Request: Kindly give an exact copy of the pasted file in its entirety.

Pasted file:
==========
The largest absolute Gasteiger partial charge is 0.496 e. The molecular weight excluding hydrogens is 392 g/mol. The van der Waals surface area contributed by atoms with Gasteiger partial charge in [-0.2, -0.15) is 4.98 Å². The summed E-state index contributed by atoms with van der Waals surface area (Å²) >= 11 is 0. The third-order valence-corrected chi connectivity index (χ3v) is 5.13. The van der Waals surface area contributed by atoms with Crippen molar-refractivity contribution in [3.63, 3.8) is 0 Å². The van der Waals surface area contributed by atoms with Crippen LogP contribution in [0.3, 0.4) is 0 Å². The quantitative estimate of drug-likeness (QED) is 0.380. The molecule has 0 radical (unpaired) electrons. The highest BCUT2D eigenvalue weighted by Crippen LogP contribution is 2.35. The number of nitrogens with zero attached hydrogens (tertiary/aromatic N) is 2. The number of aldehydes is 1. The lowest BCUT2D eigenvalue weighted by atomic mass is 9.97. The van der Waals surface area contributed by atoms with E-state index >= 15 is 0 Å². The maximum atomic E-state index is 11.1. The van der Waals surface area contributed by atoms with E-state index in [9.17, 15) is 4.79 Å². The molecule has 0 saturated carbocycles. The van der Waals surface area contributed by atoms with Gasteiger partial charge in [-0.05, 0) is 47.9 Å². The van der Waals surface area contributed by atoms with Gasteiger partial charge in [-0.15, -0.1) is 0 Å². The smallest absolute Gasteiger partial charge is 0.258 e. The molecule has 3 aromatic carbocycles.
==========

The largest absolute Gasteiger partial charge is 0.496 e. The molecular weight excluding hydrogens is 392 g/mol. The van der Waals surface area contributed by atoms with Gasteiger partial charge in [-0.2, -0.15) is 4.98 Å². The summed E-state index contributed by atoms with van der Waals surface area (Å²) >= 11 is 0. The third-order valence-corrected chi connectivity index (χ3v) is 5.13. The van der Waals surface area contributed by atoms with Crippen molar-refractivity contribution in [3.63, 3.8) is 0 Å². The van der Waals surface area contributed by atoms with Crippen LogP contribution in [0.3, 0.4) is 0 Å². The quantitative estimate of drug-likeness (QED) is 0.380. The molecule has 0 radical (unpaired) electrons. The highest BCUT2D eigenvalue weighted by Crippen LogP contribution is 2.35. The number of nitrogens with zero attached hydrogens (tertiary/aromatic N) is 2. The number of aldehydes is 1. The lowest BCUT2D eigenvalue weighted by atomic mass is 9.97. The van der Waals surface area contributed by atoms with E-state index >= 15 is 0 Å². The maximum atomic E-state index is 11.1. The van der Waals surface area contributed by atoms with E-state index in [9.17, 15) is 4.79 Å². The molecule has 0 saturated carbocycles. The van der Waals surface area contributed by atoms with Gasteiger partial charge in [-0.05, 0) is 47.9 Å². The van der Waals surface area contributed by atoms with Gasteiger partial charge in [-0.15, -0.1) is 0 Å². The smallest absolute Gasteiger partial charge is 0.258 e. The molecule has 3 aromatic carbocycles.